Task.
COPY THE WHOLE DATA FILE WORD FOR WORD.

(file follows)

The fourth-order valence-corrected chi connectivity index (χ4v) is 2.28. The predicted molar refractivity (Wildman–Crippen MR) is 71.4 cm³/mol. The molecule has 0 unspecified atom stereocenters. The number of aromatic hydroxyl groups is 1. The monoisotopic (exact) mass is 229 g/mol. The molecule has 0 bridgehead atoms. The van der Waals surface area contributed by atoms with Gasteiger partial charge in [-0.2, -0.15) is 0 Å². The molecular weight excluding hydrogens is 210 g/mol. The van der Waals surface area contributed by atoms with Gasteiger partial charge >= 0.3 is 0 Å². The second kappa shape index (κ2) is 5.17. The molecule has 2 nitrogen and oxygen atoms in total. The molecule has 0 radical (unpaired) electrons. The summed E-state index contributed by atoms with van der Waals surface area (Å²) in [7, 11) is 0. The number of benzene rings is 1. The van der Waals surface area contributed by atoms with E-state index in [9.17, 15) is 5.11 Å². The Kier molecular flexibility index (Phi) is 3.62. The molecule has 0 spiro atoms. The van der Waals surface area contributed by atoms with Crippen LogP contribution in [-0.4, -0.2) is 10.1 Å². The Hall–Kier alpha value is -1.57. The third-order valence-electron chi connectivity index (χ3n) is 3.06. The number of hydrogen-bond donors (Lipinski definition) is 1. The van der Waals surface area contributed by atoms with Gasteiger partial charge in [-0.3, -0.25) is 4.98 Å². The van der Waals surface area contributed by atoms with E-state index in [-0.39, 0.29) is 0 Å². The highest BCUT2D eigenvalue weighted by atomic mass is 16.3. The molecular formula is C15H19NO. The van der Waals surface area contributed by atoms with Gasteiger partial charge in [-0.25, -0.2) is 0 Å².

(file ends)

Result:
The fourth-order valence-corrected chi connectivity index (χ4v) is 2.28. The predicted molar refractivity (Wildman–Crippen MR) is 71.4 cm³/mol. The molecule has 0 unspecified atom stereocenters. The number of aromatic hydroxyl groups is 1. The monoisotopic (exact) mass is 229 g/mol. The molecule has 0 bridgehead atoms. The van der Waals surface area contributed by atoms with Gasteiger partial charge in [-0.2, -0.15) is 0 Å². The molecular weight excluding hydrogens is 210 g/mol. The van der Waals surface area contributed by atoms with Gasteiger partial charge >= 0.3 is 0 Å². The second kappa shape index (κ2) is 5.17. The molecule has 2 nitrogen and oxygen atoms in total. The molecule has 0 radical (unpaired) electrons. The summed E-state index contributed by atoms with van der Waals surface area (Å²) in [7, 11) is 0. The number of benzene rings is 1. The van der Waals surface area contributed by atoms with E-state index in [9.17, 15) is 5.11 Å². The Kier molecular flexibility index (Phi) is 3.62. The molecule has 0 spiro atoms. The van der Waals surface area contributed by atoms with Crippen LogP contribution in [-0.4, -0.2) is 10.1 Å². The Hall–Kier alpha value is -1.57. The third-order valence-electron chi connectivity index (χ3n) is 3.06. The number of hydrogen-bond donors (Lipinski definition) is 1. The van der Waals surface area contributed by atoms with Gasteiger partial charge in [-0.3, -0.25) is 4.98 Å². The van der Waals surface area contributed by atoms with E-state index in [-0.39, 0.29) is 0 Å². The highest BCUT2D eigenvalue weighted by atomic mass is 16.3. The molecular formula is C15H19NO. The van der Waals surface area contributed by atoms with Gasteiger partial charge in [-0.25, -0.2) is 0 Å².